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Obama Inaugurated For Second Term As U.S. President

  • RFE/RL

Barack Obama has been inaugurated for his second term as president of the United States.

Obama was sworn into office on January 21 on the steps of the U.S. Capitol in Washington, D.C.

The public ceremony came a day after he took the official oath of office in a private White House ceremony, in accordance with the U.S. Constitution, which says a presidential term ends at noon on January 20.

In his inaugural address, Obama called on a divided America to join as one nation and one people.

"Each time we gather to inaugurate a president, we bear witness to the enduring strength of our constitution. We affirm the promise of our democracy. We recall that what binds this nation together is not the colors of our skin or the tenets of our faith or the origins of our names," Obama said.

"What makes us exceptional -- what makes us American -- is our allegiance to an idea, articulated in a declaration made more than two centuries ago: 'We hold these truths to be self-evident, that all men are created equal.'"

Obama vowed to renew "strong alliances" around the world, saying the United States was committed to finding security without "perpetual war." He also said Washington will support global democracy, acting on behalf of those who long for freedom.

U.S. President Barack Obama (left) recites his oath of office as First Lady Michelle Obama looks on during the swearing-in ceremonies at the U.S Capitol in Washington, D.C., on January 21.

U.S. President Barack Obama (left) recites his oath of office as First Lady Michelle Obama looks on during the swearing-in ceremonies at the U.S Capitol in Washington, D.C., on January 21.



"This generation of Americans has been tested by crises that steeled our resolve and proved our resilience. A decade of war is now ending. An economic recovery has begun," Obama said.

"America's possibilities are limitless, for we possess all the qualities that this world without boundaries demands: youth and drive; diversity and openness; an endless capacity for risk and a gift for reinvention," he continued.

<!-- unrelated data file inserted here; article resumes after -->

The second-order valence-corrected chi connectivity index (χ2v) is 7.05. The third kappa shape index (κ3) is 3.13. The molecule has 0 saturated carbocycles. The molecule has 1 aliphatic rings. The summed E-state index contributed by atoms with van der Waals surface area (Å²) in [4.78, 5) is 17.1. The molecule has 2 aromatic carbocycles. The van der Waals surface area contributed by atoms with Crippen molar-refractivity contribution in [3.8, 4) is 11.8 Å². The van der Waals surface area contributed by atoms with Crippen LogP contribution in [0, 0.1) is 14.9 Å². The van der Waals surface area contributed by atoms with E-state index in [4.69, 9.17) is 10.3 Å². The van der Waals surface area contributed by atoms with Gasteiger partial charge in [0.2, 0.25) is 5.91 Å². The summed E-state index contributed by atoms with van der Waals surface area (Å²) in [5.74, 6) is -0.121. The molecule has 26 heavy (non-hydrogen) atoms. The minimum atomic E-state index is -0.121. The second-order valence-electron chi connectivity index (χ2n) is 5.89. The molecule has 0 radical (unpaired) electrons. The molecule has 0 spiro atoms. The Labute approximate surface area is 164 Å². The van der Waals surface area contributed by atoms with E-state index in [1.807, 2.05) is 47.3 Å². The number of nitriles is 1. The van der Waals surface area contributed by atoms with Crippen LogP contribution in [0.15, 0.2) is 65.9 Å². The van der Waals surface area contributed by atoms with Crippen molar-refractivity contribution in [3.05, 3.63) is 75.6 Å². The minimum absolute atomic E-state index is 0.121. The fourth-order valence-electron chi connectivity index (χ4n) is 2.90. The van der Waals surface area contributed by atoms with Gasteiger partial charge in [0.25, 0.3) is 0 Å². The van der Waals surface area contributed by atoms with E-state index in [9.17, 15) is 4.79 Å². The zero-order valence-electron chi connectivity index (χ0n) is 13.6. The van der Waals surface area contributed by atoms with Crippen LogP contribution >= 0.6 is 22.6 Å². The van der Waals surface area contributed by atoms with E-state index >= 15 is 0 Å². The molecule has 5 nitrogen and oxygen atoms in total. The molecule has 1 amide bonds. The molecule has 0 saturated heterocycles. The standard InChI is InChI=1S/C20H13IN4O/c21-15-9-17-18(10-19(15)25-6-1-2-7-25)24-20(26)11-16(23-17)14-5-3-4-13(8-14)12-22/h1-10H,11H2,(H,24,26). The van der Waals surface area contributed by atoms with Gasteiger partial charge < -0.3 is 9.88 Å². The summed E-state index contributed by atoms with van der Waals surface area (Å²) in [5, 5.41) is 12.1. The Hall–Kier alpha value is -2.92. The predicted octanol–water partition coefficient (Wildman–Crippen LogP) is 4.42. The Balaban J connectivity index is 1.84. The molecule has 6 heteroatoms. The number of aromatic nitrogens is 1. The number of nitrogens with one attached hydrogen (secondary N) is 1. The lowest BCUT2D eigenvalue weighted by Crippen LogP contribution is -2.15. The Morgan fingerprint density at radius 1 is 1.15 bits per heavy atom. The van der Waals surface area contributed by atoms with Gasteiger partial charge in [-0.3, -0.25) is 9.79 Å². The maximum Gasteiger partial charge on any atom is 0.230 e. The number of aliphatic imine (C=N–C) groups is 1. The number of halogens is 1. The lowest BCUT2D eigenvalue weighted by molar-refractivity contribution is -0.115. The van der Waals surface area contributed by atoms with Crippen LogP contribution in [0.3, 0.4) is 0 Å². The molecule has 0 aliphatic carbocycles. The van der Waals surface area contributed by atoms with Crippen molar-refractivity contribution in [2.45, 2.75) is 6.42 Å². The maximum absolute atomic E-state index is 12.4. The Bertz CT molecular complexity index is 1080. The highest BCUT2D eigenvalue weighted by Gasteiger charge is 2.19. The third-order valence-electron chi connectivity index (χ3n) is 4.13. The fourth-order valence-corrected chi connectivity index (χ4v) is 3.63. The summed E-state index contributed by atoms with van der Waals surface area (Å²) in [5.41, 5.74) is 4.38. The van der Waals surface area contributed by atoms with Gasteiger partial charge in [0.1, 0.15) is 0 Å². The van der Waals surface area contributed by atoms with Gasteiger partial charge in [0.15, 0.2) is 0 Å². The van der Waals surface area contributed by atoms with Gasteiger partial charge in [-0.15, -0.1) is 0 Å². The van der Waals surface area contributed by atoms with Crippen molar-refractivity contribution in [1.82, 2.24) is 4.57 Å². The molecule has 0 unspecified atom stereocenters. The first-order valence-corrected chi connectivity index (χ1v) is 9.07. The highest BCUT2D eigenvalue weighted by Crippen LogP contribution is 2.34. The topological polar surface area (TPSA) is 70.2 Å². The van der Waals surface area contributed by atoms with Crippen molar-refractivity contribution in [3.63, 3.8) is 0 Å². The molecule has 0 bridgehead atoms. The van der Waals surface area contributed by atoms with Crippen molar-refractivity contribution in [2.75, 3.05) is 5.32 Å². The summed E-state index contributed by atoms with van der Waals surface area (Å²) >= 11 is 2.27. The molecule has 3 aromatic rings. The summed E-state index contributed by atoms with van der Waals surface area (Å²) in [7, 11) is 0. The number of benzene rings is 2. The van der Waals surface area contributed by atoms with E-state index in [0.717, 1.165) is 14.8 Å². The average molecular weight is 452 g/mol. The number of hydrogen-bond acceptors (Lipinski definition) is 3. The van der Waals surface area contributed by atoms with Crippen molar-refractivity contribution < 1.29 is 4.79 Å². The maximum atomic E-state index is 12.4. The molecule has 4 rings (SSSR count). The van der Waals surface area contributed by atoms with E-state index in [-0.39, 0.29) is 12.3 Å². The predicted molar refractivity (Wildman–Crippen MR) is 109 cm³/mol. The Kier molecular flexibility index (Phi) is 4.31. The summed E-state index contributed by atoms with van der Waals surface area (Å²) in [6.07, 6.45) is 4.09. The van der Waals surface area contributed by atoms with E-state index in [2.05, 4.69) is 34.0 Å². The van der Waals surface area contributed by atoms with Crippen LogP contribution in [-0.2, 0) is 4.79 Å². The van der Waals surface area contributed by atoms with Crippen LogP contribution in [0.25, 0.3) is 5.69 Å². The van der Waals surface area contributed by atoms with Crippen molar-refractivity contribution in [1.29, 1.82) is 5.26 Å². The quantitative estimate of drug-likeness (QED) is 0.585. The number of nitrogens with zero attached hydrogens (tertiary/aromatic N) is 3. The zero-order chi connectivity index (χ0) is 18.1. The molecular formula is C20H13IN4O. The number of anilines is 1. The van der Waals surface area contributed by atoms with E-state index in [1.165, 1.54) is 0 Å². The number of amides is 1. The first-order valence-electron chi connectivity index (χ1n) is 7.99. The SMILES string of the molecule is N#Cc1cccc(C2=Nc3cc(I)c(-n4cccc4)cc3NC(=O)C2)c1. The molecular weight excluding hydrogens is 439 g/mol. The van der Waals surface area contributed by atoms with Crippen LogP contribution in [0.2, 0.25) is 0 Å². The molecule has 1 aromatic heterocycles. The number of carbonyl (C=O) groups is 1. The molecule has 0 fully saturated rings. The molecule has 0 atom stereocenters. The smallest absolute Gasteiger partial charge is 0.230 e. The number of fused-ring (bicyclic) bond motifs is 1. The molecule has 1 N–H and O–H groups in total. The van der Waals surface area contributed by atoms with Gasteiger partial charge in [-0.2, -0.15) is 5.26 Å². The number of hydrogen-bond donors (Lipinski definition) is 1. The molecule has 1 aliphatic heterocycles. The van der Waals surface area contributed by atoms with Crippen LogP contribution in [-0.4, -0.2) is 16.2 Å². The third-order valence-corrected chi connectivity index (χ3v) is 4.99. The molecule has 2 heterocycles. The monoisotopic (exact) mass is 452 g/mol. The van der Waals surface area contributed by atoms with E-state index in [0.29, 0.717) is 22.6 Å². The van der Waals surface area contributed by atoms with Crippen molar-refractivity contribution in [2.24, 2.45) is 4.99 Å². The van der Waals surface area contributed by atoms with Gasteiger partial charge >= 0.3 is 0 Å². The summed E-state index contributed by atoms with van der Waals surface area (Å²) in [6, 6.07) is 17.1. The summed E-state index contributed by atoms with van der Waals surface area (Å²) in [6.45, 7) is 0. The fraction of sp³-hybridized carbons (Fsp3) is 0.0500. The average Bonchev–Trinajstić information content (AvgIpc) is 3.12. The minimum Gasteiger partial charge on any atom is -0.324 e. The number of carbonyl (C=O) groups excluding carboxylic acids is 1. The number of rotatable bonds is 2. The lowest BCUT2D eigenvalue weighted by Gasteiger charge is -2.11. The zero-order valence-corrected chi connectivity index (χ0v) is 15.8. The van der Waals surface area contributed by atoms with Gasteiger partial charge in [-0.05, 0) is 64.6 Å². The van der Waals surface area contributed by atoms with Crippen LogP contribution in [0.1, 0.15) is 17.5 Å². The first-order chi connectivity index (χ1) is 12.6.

"My fellow Americans, we are made for this moment, and we will seize it -- so long as we seize it together. "

Brian Balogh, a history professor at the University of Virginia, said Obama’s inaugural address was “a defining moment” for the president because he used it to explain the ideological and philosophical ideas that motivate him.

"I thought this was a bold speech because the president laid out a fundamental rationale for all of these programs he proposed," Balogh said. "And that rationale is, ‘America is stronger when it acts collectively.' To even say the word ‘collective' is dangerous in American history because it conjures up images of communism, of socialism. At a minimum, it comes dangerously close to using the 'L' word – liberalism.”

Hundreds of thousands of people filled the National Mall to witness the inauguration.

Former Presidents Jimmy Carter and Bill Clinton attended the ceremony along with members of Congress and other dignitaries.

Vice President Joe Biden also publicly took the oath of office before Obama.

Myrlie Evers-Williams, the 79-year-old widow of slain civil rights leader Medgar Evers, delivered the invocation, becoming the first woman and nonclergy member to do so.

The ceremony was held under tight security.

With reporting by AP and AFP

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